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District Court Dismisses Shareholder Claim that Equity Award Share Withholding Triggers Section 16(b) Liability

Summary

A US District Court recently dismissed a claim that an insider’s election to satisfy an income tax obligation by having shares withheld from the delivery of an award constituted a non-exempt sale of shares back to the issuer for purposes of Section 16(b) of the Exchange Act, unless the share withholding was required, rather than merely permitted. While an encouraging development, this decision is now on appeal to the US Court of Appeals for the Fifth Circuit and there are similar unresolved complaints in other jurisdictions. Until this matter is resolved, public companies should continue to consider what steps are appropriate to avoid Section 16 exposure and to review this situation with their executive officers.

In Depth

Under Section 16(b) of the Securities Exchange Act of 1934, as amended, public company “insiders” are required to pay back to the company any “short-swing profits” (i.e., profits realized from the purchase and subsequent sale (or sale and subsequent purchase) of the company’s securities within a six-month period, absent an applicable exemption). For purposes of Section 16, a reporting company’s “insiders” include the company’s officers, directors and every person who, directly or indirectly, is the beneficial owner of more than 10 percent of a registered class of the company’s equity securities. Under SEC Rule 16b-3(e) (Rule 16b-3(e)), any disposition of shares by an insider back to the issuer is exempt from Section 16(b) (i.e., is not treated as a sale that can be matched with a purchase to trigger short-swing profits), so long as the terms of the disposition are approved in advance by the board of directors, the compensation committee of the board, or the shareholders.

The long-standing interpretation by the securities bar of Rule 16b-3(e) is that it applies to an insider’s election to have shares withheld to (1) pay income taxes associated with vesting of restricted stock, restricted units or stock appreciation rights, or (2) pay income taxes or the exercise price associated with the exercise of stock options. Simply put, public companies and insiders have consistently interpreted Rule 16b-3(e) to allow insiders to elect share withholding without triggering potential short-swing profits, so long as share withholding is permitted under the terms of the governing long-term incentive plan.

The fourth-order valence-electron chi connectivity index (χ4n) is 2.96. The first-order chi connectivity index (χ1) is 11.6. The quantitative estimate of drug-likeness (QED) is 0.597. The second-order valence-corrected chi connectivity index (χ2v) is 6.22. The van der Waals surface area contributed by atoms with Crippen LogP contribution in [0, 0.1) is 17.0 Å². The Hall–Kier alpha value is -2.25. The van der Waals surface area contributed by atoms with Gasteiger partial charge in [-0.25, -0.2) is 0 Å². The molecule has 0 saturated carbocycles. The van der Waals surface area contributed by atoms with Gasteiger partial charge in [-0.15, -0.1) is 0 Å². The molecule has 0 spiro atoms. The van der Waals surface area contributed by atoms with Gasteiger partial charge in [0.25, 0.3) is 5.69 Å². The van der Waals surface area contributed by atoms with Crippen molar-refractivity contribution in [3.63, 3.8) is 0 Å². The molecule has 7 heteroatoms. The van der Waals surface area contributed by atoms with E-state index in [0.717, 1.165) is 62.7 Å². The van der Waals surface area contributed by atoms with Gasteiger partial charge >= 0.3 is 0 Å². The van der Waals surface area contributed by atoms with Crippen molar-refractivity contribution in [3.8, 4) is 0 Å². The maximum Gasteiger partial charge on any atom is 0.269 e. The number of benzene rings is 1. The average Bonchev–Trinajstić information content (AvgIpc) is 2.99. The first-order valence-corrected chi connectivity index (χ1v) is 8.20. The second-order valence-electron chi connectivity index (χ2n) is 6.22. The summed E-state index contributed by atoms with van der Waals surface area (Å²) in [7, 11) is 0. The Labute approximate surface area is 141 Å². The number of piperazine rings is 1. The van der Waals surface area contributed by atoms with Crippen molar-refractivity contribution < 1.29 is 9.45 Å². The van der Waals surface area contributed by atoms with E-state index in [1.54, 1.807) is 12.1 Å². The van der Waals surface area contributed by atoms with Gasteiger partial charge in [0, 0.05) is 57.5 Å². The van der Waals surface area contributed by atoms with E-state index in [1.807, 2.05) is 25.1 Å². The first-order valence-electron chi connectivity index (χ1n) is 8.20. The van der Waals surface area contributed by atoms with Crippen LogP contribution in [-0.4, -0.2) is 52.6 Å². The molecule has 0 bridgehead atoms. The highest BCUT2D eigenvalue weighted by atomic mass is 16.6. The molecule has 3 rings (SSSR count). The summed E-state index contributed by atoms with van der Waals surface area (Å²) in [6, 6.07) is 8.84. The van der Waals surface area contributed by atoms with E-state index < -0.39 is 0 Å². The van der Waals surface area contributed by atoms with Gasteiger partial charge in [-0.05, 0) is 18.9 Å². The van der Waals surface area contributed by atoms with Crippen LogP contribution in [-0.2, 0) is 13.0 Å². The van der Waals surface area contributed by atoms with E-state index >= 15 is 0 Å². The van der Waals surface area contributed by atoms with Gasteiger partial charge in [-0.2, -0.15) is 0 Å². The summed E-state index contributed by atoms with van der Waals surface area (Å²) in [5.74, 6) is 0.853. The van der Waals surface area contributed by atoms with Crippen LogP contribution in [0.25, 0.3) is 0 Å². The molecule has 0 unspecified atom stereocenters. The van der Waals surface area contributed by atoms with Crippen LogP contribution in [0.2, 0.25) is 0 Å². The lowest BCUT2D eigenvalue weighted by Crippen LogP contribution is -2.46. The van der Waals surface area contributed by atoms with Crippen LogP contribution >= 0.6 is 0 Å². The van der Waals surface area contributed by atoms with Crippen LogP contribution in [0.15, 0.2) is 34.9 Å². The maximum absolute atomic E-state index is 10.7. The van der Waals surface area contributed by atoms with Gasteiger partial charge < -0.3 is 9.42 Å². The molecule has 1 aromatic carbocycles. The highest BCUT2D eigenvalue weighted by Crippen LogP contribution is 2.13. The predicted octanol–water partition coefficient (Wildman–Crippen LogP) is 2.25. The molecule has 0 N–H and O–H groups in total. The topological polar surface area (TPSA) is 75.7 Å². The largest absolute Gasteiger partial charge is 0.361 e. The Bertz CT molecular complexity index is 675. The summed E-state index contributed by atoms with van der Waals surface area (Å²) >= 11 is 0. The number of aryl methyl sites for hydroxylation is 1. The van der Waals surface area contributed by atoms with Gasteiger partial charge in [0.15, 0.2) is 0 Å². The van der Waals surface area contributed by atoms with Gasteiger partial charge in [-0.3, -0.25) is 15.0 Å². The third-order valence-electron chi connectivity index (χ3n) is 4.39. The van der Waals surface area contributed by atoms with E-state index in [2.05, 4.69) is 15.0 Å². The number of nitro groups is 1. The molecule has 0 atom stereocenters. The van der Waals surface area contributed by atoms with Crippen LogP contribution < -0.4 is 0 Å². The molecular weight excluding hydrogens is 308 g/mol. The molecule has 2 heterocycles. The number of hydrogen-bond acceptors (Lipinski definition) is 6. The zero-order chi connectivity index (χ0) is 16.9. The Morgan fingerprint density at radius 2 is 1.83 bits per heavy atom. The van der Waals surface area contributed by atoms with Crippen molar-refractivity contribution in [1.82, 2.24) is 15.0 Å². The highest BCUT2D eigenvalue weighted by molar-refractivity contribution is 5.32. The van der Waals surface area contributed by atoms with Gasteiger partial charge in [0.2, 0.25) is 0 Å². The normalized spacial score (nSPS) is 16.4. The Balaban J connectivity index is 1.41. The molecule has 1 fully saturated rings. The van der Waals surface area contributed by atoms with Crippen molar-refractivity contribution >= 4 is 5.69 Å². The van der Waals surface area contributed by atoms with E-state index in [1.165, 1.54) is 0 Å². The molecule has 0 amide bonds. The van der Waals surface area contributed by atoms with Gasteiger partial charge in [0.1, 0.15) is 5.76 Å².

During the past several months, a shareholder has been submitting letters to public companies taking the position that, contrary to the customary interpretation, there is no exemption under Rule 16b-3(e) for elective share withholding by an insider. Under the shareholder’s interpretation of Rule 16b-3(e), an insider’s elective share withholding constitutes a non-exempt sale of shares back to the issuer for purposes of Section 16(b), unless the share withholding was required, and not merely permitted, under the terms of the governing long-term incentive plan. The shareholder’s interpretation would require elective share withholding by an insider to be matched with any non-exempt purchase made by the insider within six months of the share withholding, thereby triggering short-swing profits that the insider would need to repay to the issuer (as well as negative optics for the issuer).

On April 26, 2017, in JD Jordan v. Robert C. Flexton, et al, the US District Court for the Southern District of Texas dismissed a claim based on this unconventional interpretation of Rule 16b-3(e). The plaintiff sought disgorgement of insiders’ alleged short-swing profits arising from the insiders’ election to have shares withheld to satisfy income tax liability upon vesting of their restricted stock units. This withholding was permitted, but not required, by the governing long-term incentive plan. The court rejected the plaintiff’s argument that Rule 16b-3(e) does not apply to elective share withholding, essentially ratifying the customary interpretation of Rule 16b-3(e) that has been broadly relied on by public companies in administering long-term incentive plans and by insiders in buying and selling their employer’s securities.

This decision is an encouraging development towards the ultimate rejection of the plaintiff’s theory as to the scope of the Section 16 exemption for share withholding.  However, this decision is on appeal to the Fifth Circuit, and similar cases are currently pending in other courts. It remains possible that other courts could reach a contrary conclusion, and that a plaintiff strike suit firm could file a complaint alleging a Section 16 violation if there is a non-exempt purchase within six months of discretionary share withholding.